It’s safe to return to some parts of Fukushima, study suggests

Bags of contaminated topsoil are collected at a temporary storage site in Fukushima prefecture. (Kyodo/AP Images)

By Katherine Kornei
Originally Published in Science
Mar. 10, 2017

Six years after Japan’s Fukushima Daiichi Nuclear Power Plant disaster, thousands of former residents evacuated from the region are returning home. But is it safe? A new study says yes, finding that inhabitants of a never-evacuated village just 60 kilometers away don’t have to worry about dangerous levels of radiation over their lifetime. The team also found that natural radioactive decay and weathering from rain deserve far more credit for reducing radiation levels than do expensive decontamination efforts, like topsoil removal.

These results should help citizens decide whether to return to areas where evacuation orders are being lifted, says Deborah Oughton, an environmental chemist at the Norwegian University of Life Sciences in Ås, who was not involved in the study. Later this month, roughly 52,000 evacuees will be invited back to Fukushima prefecture.

The new effort was conducted by Makoto Miyazaki, a radiologist at Fukushima Medical University, and Ryugo Hayano, a University of Tokyo physicist. They analyzed radiation measurements collected by helicopters to track how levels of radioactivity above Date, the unevacuated village near the Daiichi reactors, changed over time. The researchers found that radiation levels—primarily from radioactive cesium—fell by 60% between 2011 and 2013. By estimating how that level would continue to decrease over the next 70 years and converting the results to ground-based radiation levels, the team inferred cumulative radiation doses in different parts of Date.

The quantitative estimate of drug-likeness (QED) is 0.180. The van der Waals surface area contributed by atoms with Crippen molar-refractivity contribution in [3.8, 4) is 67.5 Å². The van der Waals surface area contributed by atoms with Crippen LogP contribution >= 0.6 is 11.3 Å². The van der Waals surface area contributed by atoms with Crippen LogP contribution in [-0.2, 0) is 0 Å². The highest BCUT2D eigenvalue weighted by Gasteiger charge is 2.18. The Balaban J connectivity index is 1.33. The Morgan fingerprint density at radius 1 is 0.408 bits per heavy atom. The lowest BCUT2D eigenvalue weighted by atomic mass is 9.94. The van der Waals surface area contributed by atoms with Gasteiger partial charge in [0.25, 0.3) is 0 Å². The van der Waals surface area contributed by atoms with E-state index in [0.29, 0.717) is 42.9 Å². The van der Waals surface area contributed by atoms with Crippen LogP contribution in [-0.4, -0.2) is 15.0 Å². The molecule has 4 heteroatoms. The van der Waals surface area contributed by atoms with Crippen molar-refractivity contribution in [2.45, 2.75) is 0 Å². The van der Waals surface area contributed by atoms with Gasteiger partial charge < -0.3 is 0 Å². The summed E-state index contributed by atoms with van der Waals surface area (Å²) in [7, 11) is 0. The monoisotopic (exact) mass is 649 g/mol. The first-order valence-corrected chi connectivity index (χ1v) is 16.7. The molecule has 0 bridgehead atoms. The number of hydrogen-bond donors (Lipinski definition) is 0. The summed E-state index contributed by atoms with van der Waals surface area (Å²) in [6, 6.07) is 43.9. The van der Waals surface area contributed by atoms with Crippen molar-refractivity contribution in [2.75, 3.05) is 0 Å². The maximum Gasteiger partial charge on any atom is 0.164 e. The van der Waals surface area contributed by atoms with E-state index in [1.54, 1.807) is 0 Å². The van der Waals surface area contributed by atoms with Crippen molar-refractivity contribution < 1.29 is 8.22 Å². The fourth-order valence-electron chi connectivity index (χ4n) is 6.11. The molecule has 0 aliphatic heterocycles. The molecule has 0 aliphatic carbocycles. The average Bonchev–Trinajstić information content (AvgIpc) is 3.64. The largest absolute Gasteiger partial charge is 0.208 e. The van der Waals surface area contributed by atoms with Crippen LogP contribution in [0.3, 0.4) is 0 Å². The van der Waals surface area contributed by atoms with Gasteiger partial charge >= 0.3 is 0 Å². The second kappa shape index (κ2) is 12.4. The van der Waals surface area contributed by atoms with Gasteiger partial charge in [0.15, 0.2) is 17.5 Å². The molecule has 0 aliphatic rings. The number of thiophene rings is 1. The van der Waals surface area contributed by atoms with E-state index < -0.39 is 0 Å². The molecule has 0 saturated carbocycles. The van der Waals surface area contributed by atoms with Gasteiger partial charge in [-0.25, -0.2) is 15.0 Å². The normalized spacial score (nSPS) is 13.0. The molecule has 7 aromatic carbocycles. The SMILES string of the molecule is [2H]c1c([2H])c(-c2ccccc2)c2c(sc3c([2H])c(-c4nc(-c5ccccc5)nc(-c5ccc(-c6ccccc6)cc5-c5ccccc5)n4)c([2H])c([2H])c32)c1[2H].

The median lifetime radiation dose due to the accident was 18 millisieverts in Zone A, the most contaminated part of the city, the team will report in an upcoming issue of the Journal of Radiological Protection. That’s extremely low considering that the International Commission on Radiological Protection considers a dose of between 1 and 20 millisieverts per year acceptable. Furthermore, 18 millisieverts is less than a person receives naturally over an entire lifetime from radioactive elements in Earth’s crust and high-energy particles bombarding the atmosphere.

Miyazaki and Hayano also investigated whether costly decontamination efforts such as topsoil removal and roof washing had any measureable impact on radiation levels in Date. Using personal radiation measurements collected by 425 people living in Zone A, the researchers found no evidence of a drop in radiation around the time of the decontamination work, which began in October 2012.

“Population-wise, we didn’t see a big decrease in the individual dose,” says Hayano. That’s not to say that decontamination shouldn’t have been carried out, the researchers note. “There may be individuals or families for whom the decontamination was effective,” he says. But he and Miyazaki conclude that radiation levels fell primarily because the radioactive cesium physically decayed and was washed away by rain and snow.

Kathryn Higley, a certified health physicist at the School of Nuclear Science and Engineering at Oregon State University in Corvallis, isn’t surprised that the decontamination made little difference. Only the areas about people’s houses were decontaminated, she says, and “people do not spend all of their time at home.”

The findings will come as a relief to Date citizens, and to evacuees returning to other parts of Fukushima prefecture. Miyazaki and Hayano also hope their results will help guide the response to future nuclear disasters. “If there’s ever another accident—and we hope there won’t be—[our work] may be useful for estimating lifetime radiation doses and setting the schedule of decontamination,” Miyazaki says.

*Update, 13 March, 1:16 p.m.: The headline of this story has been modified to make it clear that not all of Fukushima may be safe to return to.

Asia/Pacific
Chemistry
Health

DOI: 10.1126/science.aal0900

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